Another important observation from this study is that issues in sleep patterns could be partly caused by neuronal dysfunction – and not solely neurodegeneration – which in turn implies that it could be corrected, perhaps by phosphatidylserine. This idea still requires a great deal of further research to determine if it is valid in humans.

While all of this research is very interesting, I doubt that it will alter my silly nocturnal activities.

I can always go to bed early tomorrow night (NOTE: I say this every night!).

EDITOR’S NOTE: The information provided by the SoPD website is for information and educational purposes only. Under no circumstances should it ever be considered medical or actionable advice. It is provided by research scientists, not medical practitioners. Any actions taken – based on what has been read on the website – are the sole responsibility of the reader. Any actions being contemplated by readers should firstly be discussed with a qualified healthcare professional who is aware of your medical history. While some of the information discussed in this post may cause concern, please speak with your medical physician before attempting any change in an existing treatment regime.

The banner for today’s post was sourced from pexels


  1. Kevin McFarthing (@InnovationFixer)

    Thanks, Simon. It would be very interesting to see if phosphatidyl serine rescues other symptoms in the Drosophila PINK and Parking models, rather than trying to transfer the sleep investigation to mice. There could well be other existing symptom models in higher animals that could be tested.


    • Simon

      Hi Kevin,
      Thanks for the comment – glad you liked the post. I didn’t really want to complicate things here by delving too much into all the different neuropeptides, but yes it would be really interesting to explore whether the increase in ER-mitochondrial contacts phenomenon occurs in other cell types in the PINK1- or PARKIN- mutant setting, and what effect this could have on different peptides and neurotransmitters (not only in flies, but also human cells). Like all good research, this study has opened many doors.
      Whether phosphatidylserine can rescue any effects observed in those other cell types would be interesting to determine as well. There is actually a really interesting story to be told about phosphatidylserine (, but this post was already ridiculously long enough. A topic for another post perhaps.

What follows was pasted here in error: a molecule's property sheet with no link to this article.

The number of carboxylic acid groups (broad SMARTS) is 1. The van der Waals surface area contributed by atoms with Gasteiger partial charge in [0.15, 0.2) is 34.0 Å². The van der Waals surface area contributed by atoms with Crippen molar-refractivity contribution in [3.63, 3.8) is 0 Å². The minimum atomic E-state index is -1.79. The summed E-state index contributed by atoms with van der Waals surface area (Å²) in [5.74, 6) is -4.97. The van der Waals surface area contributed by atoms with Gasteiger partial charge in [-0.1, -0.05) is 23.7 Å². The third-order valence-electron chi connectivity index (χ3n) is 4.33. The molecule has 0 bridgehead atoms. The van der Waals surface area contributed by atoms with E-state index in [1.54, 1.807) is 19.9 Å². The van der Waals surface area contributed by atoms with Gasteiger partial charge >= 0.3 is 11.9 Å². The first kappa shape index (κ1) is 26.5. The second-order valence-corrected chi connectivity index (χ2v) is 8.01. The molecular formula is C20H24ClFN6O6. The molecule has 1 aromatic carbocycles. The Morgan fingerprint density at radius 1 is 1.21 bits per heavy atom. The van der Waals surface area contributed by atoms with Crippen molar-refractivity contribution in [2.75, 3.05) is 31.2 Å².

Kind regards,


  2. Danish bhatti

    Very beautifully written article and so full of tidbits of education that I thoroughly enjoyed. I was thinking of starting a similar blog but then I ran into your blog and I just share your posts now as I cannot do this good of a job with my posts.


    • Simon

      Hi Danish,
      Thanks for your comment and kind words about the website. Greatly appreciated! I really like your website as well (, particularly the podcast component (I myself have a face for radio and a voice for silent film). The more researchers/clinicians who can provide their thoughts regarding all the ongoing PD research, the better off the PD community will be. So by all means, keep up the good work.
      Kind regards,


    • Simon

      Hi Keith,
      Thanks for your comment. Yes, the researchers are seeking to follow up this research. Both the basic biology (does the ER-mitochondria phenomenon occur in other cell types? If so, which messenger proteins are affected?) and the rescue aspect (can Phosphatidylserine help in those other cell types as well?). With regards to the translational aspect, I am not sure. Phosphatidylserine is a cheap, safe supplement and sleep is easily assessed so I don’t see why it could not be tested in human rather quickly. The only things I would want to see before that leap would be a) independent replication, and b) other models of PD (Pink1 and Parkin mutations are rare).
      Kind regards,